Brush Creek Lakes
excerpts from the book
Incredible Backcountry Trails 
by David Day

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Incredible Backcountry Trails
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    Distance: 8.0 miles (round trip)

    Walking time:  6 hours

    : 2,100 ft. gain/loss
       Peerless Mine Trailhead (start): 9,600 ft.
       Lower Brush Lake: 11,404 ft.
       Upper Brush Lake: 11,540 ft.

    Trail: Very rocky in places. Also, the trail between the lower and upper lakes is not well defined.

    Season: Midsummer through mid-fall. The road to the trailhead is usually not passable before early July.

    Vicinity: Near Westcliffe

    Brush Creek LakesBrush Creek Lakes


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    It is common for hikers to begin this trek at the North Brush Creek Trailhead near the end of Forest Road 337; however in my opinion it makes better sense to start at the Peerless Mine Trailhead described here. The round trip distance to the lakes from Peerless Mine is nearly five miles shorter; hence it is relatively easy to walk from there to the lakes as a day hike.

    The Brush Creek Lakes are two of the largest lakes in the Sangre de Cristo Range, and the fishing can be good. Also, they are not as frequently visited as many other lakes in the vicinity, so you can usually expect more solitude there. The lakes are situated right on the edge of timberline in a picturesque alpine cirque just east of Thirsty Peak (13,213 ft.) and Lakes Peak (13,375 ft.). Unfortunately the talus slopes below the surrounding peaks extend all the way to the waterís edge, and the jagged boulders make it impossible to enjoy a pleasant stroll around the lakes. Furthermore, good campsites near the lakes are limited.

    The trail starts behind the old mining shack on the east side of the parking area. The trail register is located in the trees 30 feet from the shack, and from there you will see a rock-strewn path that proceeds straight up the slope under a heavy canopy of aspen and lodgepole pine. Perhaps the reason this trail is not often used is because many of the people who visit the Brush Creek Lakes do so by horseback, and it would be difficult for a horse to negotiate this rocky path. After 15 minutes, however, the trail becomes a better walking path, less rocky and less steep, and soon afterward to breaks out of the trees onto the rim of North Brush Canyon. Here you will be treated to a fine view into the deep glacier-carved gorge with Wet Mountain Valley at its mouth and Lakes Peak above its western side.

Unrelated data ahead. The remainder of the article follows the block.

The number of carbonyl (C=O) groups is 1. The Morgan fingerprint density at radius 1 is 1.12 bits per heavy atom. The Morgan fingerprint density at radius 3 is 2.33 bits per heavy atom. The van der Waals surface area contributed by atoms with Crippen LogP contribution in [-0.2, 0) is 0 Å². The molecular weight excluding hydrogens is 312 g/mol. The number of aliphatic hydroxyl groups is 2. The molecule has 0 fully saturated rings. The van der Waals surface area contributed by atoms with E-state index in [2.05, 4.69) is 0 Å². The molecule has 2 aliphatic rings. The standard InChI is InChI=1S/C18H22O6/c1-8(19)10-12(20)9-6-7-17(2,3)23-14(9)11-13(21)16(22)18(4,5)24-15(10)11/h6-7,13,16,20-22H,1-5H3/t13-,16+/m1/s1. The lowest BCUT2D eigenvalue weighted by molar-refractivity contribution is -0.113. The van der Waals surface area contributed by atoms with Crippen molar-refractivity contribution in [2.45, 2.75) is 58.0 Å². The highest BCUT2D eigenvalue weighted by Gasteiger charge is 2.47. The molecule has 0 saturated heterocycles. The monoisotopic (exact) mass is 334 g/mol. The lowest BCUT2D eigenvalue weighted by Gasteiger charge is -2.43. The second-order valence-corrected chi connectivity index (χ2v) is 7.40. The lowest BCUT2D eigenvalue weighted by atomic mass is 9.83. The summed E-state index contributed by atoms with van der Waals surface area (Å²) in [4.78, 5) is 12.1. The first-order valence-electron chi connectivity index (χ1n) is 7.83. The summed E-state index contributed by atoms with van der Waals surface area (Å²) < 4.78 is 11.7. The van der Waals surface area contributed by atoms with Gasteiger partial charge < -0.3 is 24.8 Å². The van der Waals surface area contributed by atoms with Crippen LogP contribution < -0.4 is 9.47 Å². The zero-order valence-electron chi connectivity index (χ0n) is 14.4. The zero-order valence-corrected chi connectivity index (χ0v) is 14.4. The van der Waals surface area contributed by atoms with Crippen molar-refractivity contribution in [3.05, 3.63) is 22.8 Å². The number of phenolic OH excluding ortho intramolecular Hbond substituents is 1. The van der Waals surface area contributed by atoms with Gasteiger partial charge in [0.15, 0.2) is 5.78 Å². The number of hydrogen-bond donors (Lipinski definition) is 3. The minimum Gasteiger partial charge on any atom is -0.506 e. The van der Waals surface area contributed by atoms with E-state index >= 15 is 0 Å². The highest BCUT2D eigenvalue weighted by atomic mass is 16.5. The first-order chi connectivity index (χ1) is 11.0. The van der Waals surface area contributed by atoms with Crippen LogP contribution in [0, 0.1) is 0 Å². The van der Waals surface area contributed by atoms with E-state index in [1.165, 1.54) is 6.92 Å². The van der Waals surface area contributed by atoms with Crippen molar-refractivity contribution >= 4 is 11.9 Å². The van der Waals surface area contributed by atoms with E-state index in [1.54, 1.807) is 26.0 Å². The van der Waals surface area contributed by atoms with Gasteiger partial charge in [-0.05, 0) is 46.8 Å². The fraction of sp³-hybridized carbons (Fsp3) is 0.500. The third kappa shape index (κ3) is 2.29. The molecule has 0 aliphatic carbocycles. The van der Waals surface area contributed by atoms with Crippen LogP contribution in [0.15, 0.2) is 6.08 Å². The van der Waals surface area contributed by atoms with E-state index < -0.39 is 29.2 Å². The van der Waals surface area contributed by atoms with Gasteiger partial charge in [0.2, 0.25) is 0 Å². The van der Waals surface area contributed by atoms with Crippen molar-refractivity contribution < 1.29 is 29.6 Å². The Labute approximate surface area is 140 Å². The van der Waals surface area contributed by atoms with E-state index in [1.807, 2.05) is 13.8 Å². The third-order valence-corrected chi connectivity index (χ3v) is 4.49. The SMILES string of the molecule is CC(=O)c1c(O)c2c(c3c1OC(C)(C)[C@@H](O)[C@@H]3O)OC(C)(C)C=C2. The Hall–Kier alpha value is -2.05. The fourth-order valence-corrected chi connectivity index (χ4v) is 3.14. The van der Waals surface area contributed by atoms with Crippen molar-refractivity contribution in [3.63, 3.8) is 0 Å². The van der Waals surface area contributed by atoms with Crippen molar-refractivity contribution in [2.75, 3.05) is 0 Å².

The vista is brief; within 200 feet the trail heads back down into the trees as it descends westward into the canyon. After loosing about 200 feet over the next 10 minutes you will come to a trail junction where the Peerless Mine Trail meets the North Brush Creek Trail. Here you must turn right as you proceed to the headwaters of North Brush Creek.

    For the next hour the trail remains immersed in a dense forest of lodgepole pine, gradually changing to Engelmann spruce, as it follows the north side of the canyon. The grade is generally level and the walking is easy. Then, 2.2 miles from the trail junction ,the path crosses to the south side of the creek and begins climbing up the slope toward the lower lake. From there you must climb another 440 feet over the next half-mile to reach the lower lake.

    My first impression upon gazing across Lower Brush Lake was one of disappointment. The shore of the lake is so rocky it is not easily accessed from the trail, and although Thirsty Peak makes a fine backdrop above the western shore I didnít find the lake to be particularly inspirational. There are a few reasonable campsites in a grove of trees on the lakeís southern shore, but elsewhere there is too little soil for trees.

    Although most maps show the trail continuing on from the lower lake to the upper lake, the trail essentially disappears once it enters the trees on the south side of the lower lake. The easiest way to get to the upper lake is to head upward in a southwesterly direction from a point near the outlet of the lower lake. After gaining 120 feet of elevation you will find a good trail that follows the grassy area at the base of the talus slopes south of the lakes. Following this trail for another 400 yards will bring you to the most accessible southern shore of the upper lake.

    Again, the rocks and the willows that surround Upper Brush Lake preclude the possibility of a leisurely walk around its shore. However I found this lake to be very attractive in a wild and rugged sort of way. It sits right on the edge of timberline, and the only trees you will see are stunted survivors of the harsh winter snows. The skyline is dominated by Thirsty and Lakes Peaks, the air is crisp and clear, and one cannot help but feel the spiritual presence of nature in such a place. It is a world far different from the man-made world in which most of us live our daily lives.


    The book includes more text, more photographs, and trail maps.

    If you are interested in a supplemental map of the Brush Creek Lakes
    we recommend:
    Sangre de Cristo Mountains  (Trails Illustrated, map #138)

    Click here for DISCOUNTED MAP ORDERS

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